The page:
Failure of three novel regimens to improve outcome for patients with relapsed or refractory acute myeloid leukaemia: A report from the Eastern Cooperative Oncology Group

Mark R. Litzow, Megan Othus, Larry D. Cripe, Steven D. Gore, Hillard M. Lazarus, Sandra J. Lee, John M. Bennett, Elisabeth M. Paietta, Gordon W. Dewald, Jacob M. Rowe, Martin S. Tallman

Research output: Contribution to journalArticle

48 Scopus citations


The treatment of relapsed acute myeloid leukaemia (AML) remains unsatisfactory. We conducted a phase II randomized trial where patients received intermediate-dose cytarabine for 4 d followed by gemtuzumab ozogamicin on day 5 (Arm A), or combined with liposomal daunorubicin for 3 d (Arm B), or cytarabine given for 5 d combined with cyclophosphamide for 3 d and topotecan by continuous infusion for 5 d (Arm C). Eligible patients had primary refractory AML, a first relapse after a remission of <1 year, or a second or greater relapse. The primary objective of this trial was attainment of a conventional complete remission (CR) or a CR without platelet recovery (CRp) in at least 40% of patients. The CR/CRp rates for the 82 eligible patients were 3/26 (12%) in Arm A, 2/29 (7%) in Arm B, and 1/27 (4%) in Arm C. No patients who had relapsed within 6 months of initial CR or who had suffered multiple relapses responded. More than 95% of patients subsequently died of AML. No unexpected toxicities were encountered. We conclude that none of these three regimens were effective enough in the treatment of high-risk relapsed or refractory AML to warrant further study. This trial was registered at as #NCT00005962.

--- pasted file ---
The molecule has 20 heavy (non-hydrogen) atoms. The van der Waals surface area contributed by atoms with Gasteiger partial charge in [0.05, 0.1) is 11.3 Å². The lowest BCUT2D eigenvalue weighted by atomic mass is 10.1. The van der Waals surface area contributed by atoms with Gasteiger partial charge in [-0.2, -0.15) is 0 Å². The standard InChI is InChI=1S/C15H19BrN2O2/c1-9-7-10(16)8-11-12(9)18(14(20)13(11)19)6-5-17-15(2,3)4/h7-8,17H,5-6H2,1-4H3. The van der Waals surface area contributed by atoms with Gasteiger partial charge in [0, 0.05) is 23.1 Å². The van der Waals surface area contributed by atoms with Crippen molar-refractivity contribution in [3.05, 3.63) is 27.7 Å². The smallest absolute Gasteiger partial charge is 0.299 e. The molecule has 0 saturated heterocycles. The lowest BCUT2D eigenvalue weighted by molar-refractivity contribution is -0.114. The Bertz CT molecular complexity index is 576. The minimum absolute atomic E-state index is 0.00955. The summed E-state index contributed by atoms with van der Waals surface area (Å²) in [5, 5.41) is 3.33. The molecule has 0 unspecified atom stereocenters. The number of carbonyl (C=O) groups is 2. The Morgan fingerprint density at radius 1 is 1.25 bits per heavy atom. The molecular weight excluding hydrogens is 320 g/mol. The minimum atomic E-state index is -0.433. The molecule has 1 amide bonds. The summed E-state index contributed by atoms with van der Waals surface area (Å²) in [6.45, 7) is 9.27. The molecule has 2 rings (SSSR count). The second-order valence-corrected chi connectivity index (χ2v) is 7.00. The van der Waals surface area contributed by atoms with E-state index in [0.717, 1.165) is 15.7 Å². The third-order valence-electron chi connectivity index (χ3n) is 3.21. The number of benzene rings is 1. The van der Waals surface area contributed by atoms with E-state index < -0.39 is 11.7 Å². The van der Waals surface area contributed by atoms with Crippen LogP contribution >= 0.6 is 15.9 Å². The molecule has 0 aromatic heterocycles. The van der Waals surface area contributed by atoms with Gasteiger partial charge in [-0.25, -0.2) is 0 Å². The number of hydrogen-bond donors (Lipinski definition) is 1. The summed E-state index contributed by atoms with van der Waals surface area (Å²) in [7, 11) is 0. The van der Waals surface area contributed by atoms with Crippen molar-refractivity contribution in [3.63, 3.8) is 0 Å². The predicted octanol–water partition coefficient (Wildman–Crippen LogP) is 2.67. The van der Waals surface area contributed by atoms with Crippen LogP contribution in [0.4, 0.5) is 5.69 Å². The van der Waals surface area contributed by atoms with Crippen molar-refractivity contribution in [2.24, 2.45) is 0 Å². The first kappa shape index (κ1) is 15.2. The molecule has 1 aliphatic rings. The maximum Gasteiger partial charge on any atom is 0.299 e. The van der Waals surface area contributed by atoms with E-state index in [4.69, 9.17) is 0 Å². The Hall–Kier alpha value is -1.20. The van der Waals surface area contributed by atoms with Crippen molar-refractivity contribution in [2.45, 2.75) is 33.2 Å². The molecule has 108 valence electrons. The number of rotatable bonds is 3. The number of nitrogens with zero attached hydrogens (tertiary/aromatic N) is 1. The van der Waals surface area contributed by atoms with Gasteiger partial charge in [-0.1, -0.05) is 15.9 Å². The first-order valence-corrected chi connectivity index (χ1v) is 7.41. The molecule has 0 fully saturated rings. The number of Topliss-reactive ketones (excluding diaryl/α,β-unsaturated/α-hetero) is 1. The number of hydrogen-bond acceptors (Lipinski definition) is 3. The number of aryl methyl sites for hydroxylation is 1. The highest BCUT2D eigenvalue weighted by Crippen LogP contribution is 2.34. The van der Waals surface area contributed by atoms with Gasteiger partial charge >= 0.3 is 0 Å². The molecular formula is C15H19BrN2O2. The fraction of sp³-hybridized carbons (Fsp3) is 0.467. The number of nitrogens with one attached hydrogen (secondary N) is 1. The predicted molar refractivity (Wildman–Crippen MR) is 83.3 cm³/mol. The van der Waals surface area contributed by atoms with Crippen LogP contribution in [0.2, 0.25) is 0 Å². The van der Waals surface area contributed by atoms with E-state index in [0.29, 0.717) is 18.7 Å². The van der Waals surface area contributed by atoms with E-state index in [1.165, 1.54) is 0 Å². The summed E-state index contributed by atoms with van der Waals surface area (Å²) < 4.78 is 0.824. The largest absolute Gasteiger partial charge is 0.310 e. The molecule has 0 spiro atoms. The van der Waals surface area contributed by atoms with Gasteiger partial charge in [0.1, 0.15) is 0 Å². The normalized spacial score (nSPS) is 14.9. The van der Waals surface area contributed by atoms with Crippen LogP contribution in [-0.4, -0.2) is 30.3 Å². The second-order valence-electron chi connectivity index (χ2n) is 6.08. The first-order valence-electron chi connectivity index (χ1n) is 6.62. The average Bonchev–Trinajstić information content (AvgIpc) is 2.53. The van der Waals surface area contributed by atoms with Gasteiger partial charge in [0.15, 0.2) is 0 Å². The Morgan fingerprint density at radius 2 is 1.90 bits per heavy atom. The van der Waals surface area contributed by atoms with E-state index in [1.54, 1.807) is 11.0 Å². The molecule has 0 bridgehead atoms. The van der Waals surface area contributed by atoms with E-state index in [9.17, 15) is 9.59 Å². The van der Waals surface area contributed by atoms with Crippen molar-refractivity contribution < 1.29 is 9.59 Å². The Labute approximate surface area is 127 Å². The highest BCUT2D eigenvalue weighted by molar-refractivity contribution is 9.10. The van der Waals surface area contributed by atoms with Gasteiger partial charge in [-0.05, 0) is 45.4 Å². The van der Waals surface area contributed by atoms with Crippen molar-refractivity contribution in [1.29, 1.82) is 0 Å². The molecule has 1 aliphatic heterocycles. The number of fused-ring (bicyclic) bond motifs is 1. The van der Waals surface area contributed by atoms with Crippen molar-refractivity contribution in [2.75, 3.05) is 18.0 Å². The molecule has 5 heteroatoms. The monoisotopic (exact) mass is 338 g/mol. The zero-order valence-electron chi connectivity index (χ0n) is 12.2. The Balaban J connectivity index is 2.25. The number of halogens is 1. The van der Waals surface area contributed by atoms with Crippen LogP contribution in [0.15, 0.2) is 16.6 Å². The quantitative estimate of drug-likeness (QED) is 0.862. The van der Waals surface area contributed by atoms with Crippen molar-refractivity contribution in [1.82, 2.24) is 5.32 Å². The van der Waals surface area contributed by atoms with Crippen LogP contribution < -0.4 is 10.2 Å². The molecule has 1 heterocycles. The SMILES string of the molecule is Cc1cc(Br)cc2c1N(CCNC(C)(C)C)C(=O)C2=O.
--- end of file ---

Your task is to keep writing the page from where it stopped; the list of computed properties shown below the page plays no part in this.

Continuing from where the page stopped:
Original languageEnglish (US)
Pages (from-to)217-225
Number of pages9
JournalBritish journal of haematology
Issue number2
StatePublished - Jan 1 2010



  • Acute myeloid leukaemia
  • Gemtuzumab ozogamicin
  • Liposomal daunorubicin
  • Relapse
  • Topotecan

ASJC Scopus subject areas

  • Hematology

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